How to Install a New Mainspring Housing on a 1911

If a customer isn’t in love with the grip surface and comfort of their 1911, a new mainspring housing might be just the ticket.

How to Install a New Mainspring Housing on a 1911

Most of your customers likely rely on a polymer-framed pistol for self-defense and carry duty, although there’s no shortage of 1911 owners among them. Confinement to a corner of a safe can be a long-term sentence for those reliable “Slabsides,” with many only seeing daylight on rare rangeside visitation days or when it’s time for routine maintenance.

That second-tier status isn’t due to lack of performance, though. It has, after all, proven itself enviably reliable in combat and criminal encounters for more than a century. If it’s grip surface and comfort an owner cites as the main reason their 1911 is warming the bench, a new mainspring housing might put it back on the playing field. No, the system isn’t quite as modular as the backstrap choices that come with many modern pistols, but the versatility from a 100-year-old design is still quite pleasing.

The process is faster than you think, assuming you stick with a quality, precision-machined aftermarket option. There are plenty available today, in virtually unlimited shapes and sizes — arched, carry cut, checkered, swollen mag well, wearing a lanyard loop and more. Remember, full-size, Commander and Officer 1911s are not identical, so read the packaging carefully before beginning.

The full-size model seen here shipped wearing a lanyard loop. The selected mainspring housing is free from that nuisance and, as a bonus, is more pleasing to the eye. The change is fast and easy, and it’s a great service for tactical retailers.

Naturally, the steps begin with a focus on safety that includes safety glasses. Springs are involved, so put them on and then, keeping your finger off the trigger, point the pistol in a safe direction and drop the magazine.  

Rack the slide back and lock it in the open position. Inspect and double check there is no cartridge remaining in the chamber. Use a flashlight, if necessary, and remove any ammunition and the magazine from your work area.

It’s preferable to place the gun in a vise, but a soft, rubbery surface can work in a pinch. Locate the mainspring housing pin on the grip, which is at the bottom and back of the pistol — in this example adjacent to the lanyard loop.

Drive out that pin using a 3/16-inch punch. It will require firm taps with a nylon hammer. If you’re using a supple surface instead of a vise, only start the pin’s movement. Then remove it with padded pliers from the other side to avoid bending.    

Depending on abuse and age, the entire mainspring housing (below the backstrap safety) now slides down and off the gun. The pictured pistol is a 30-year-old bargain-basement import, the victim of serious neglect, and the unit still showed little reluctance moving.

This next step is when springs “sproing.” Use a 1/4-inch punch and apply pressure on the mainspring cap inside the housing. Compress it slightly, then, using a 1/16-inch punch, and working from the exterior side of the housing, push out the mainspring cap pin. It’s much easier with a vice, but if you insist on MacGyvering your counter work, hold the punch upright on your soft work surface, then push the mainspring housing down onto the punch to compress the spring. Maintain balance and you can now push out that pin. It’s not exactly recommended, but I’ve seen it done multiple times.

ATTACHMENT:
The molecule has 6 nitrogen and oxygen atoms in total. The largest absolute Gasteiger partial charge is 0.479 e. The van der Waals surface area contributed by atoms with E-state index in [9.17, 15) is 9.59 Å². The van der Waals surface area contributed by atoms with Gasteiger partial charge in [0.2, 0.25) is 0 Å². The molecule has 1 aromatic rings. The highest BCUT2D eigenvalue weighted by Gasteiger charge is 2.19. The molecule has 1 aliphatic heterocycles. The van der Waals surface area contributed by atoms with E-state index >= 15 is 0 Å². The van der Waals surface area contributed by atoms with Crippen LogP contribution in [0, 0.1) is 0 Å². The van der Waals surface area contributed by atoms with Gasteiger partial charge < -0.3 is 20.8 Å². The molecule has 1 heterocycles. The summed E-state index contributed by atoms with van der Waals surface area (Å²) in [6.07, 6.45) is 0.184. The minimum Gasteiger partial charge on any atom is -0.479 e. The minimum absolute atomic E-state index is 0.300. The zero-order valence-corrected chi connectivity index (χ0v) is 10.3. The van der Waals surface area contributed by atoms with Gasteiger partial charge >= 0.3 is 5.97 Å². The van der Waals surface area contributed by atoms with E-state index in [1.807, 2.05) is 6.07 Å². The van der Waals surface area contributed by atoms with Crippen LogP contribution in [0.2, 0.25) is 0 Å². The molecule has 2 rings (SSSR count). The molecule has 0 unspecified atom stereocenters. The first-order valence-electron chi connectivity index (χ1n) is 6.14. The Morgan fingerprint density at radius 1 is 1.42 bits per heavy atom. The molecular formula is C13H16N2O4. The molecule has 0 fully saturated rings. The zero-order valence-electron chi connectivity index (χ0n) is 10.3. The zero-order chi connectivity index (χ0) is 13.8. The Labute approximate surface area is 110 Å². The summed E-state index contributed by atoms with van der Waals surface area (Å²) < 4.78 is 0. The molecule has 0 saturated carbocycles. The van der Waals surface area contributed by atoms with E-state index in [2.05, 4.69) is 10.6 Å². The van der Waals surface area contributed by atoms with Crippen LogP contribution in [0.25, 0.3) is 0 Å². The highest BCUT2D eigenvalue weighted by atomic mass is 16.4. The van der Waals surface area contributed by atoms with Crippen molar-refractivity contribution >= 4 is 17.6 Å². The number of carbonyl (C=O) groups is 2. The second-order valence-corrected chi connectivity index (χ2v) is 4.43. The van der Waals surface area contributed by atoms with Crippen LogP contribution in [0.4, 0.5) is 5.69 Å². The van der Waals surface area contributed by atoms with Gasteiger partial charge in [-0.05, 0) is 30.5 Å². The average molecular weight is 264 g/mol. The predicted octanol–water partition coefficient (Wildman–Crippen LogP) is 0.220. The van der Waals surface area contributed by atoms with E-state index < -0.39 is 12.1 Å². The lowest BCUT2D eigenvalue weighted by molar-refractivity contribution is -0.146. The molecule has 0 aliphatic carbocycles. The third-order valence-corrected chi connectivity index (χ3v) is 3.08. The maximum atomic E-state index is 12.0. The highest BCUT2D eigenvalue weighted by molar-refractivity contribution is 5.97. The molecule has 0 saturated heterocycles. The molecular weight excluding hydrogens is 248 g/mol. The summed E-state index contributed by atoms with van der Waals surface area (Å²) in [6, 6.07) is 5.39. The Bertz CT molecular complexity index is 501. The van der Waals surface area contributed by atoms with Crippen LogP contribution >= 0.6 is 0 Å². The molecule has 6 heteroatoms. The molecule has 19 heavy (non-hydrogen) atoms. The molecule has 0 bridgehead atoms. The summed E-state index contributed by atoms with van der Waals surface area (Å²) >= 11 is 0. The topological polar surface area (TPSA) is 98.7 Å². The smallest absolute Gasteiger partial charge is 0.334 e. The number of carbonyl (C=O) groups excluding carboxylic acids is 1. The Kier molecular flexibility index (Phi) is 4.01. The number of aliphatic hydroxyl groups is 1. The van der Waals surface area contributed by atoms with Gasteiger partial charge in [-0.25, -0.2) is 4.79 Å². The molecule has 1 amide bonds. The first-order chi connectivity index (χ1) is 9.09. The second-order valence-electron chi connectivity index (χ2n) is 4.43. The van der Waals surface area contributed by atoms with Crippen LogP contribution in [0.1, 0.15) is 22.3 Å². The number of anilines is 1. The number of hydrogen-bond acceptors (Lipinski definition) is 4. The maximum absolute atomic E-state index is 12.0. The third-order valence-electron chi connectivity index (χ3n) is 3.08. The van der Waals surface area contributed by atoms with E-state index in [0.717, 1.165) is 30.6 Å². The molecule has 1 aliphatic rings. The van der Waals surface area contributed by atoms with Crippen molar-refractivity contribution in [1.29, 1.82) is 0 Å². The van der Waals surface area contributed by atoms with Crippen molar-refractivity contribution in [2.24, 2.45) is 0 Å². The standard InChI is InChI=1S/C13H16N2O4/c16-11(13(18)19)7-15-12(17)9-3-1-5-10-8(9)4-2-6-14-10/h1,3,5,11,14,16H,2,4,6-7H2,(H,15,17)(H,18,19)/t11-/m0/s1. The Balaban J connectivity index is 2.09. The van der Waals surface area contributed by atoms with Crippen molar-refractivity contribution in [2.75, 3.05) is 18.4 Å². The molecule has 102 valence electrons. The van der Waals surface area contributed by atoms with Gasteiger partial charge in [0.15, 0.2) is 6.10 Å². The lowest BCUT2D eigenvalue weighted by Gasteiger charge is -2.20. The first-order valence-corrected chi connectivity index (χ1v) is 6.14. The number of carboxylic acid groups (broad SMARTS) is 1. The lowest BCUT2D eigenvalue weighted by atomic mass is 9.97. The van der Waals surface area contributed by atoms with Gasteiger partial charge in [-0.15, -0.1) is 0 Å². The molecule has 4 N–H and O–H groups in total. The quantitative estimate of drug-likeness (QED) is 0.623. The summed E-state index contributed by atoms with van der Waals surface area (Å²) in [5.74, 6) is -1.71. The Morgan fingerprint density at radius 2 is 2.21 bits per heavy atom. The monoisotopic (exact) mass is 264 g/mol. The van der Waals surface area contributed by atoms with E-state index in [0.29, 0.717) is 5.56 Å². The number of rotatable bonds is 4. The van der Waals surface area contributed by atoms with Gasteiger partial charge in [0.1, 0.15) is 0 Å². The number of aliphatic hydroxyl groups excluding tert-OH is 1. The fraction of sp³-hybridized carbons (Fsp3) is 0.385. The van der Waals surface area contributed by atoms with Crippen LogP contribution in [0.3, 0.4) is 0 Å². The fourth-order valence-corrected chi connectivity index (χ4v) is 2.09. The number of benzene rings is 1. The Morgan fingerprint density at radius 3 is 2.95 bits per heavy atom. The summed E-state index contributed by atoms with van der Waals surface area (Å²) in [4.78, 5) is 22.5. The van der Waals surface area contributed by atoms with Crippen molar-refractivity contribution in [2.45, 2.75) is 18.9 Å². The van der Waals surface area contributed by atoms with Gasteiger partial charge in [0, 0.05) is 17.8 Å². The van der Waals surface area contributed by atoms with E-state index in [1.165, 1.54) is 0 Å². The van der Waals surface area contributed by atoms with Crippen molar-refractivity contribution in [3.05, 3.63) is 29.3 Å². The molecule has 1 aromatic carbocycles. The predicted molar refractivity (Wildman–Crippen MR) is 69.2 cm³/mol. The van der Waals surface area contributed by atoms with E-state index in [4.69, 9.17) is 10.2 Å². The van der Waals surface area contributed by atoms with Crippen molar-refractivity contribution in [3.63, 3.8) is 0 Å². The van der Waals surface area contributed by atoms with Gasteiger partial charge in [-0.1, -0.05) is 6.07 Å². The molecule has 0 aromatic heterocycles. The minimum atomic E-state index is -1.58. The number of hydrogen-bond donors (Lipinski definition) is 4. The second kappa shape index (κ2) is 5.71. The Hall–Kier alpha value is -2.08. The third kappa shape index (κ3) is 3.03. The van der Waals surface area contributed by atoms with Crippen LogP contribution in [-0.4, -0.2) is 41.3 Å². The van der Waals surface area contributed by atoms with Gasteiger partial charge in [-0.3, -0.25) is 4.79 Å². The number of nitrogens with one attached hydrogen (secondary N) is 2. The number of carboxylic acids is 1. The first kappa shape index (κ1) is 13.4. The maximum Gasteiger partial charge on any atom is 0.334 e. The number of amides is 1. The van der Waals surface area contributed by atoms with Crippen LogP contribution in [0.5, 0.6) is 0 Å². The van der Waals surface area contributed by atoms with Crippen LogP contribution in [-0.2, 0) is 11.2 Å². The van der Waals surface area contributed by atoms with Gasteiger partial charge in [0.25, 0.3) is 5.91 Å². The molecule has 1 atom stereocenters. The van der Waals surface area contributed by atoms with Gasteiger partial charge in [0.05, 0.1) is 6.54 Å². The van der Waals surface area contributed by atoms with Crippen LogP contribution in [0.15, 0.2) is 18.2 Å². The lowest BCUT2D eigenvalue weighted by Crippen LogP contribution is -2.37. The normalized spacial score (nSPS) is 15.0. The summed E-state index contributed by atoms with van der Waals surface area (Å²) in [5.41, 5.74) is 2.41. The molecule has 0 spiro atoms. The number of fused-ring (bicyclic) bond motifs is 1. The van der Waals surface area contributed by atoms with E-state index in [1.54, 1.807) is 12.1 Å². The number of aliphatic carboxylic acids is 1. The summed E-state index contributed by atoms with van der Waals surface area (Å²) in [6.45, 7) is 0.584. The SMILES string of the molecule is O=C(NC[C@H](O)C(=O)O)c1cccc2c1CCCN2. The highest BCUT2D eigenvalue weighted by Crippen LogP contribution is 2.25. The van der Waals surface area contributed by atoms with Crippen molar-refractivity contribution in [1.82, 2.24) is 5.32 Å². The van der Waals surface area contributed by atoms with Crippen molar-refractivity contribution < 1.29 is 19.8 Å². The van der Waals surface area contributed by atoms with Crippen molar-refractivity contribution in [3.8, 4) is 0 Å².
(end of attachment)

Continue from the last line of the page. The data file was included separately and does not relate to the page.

Gently release pressure on the spring and remove it, the cap and the pin retainer it wears. Note their position to save reassembly time.

Give everything a quick cleaning, add oil and you’re ready to install the new unit. Start by inserting the cap pin into the interior side of the mainspring housing just enough to orient it properly without impeding spring insertion (the pin is small and the interior side is flat). The step’s certainly not mandatory, but it saves effort.   

Reassemble the mainspring and pair of parts riding it, and insert into the new housing, ensuring the cap is toward the hole. Apply pressure with the 1/4-inch punch against the mainspring cap and the pin glides in.

Slide the mainspring housing back onto the pistol’s backstrap, but make sure the hammer strut rests on the mainspring cap as it goes on. Apply pressure at the bottom and insert the old housing pin enough to hold the unit in place. Gently tap with a nylon hammer until its center groove snaps into place with the pin retainer and you’re done.

Test the spring is applying proper tension on the hammer and that the new unit doesn’t impede backstrap safety function. When you’re satisfied everything is working correctly, it’s time to send yet another happy customer out the door and recommend a test drive at a nearby range. Don’t forget to mention those FMJs you have in stock, either.


Comments on this site are submitted by users and are not endorsed by nor do they reflect the views or opinions of COLE Publishing, Inc. Comments are moderated before being posted.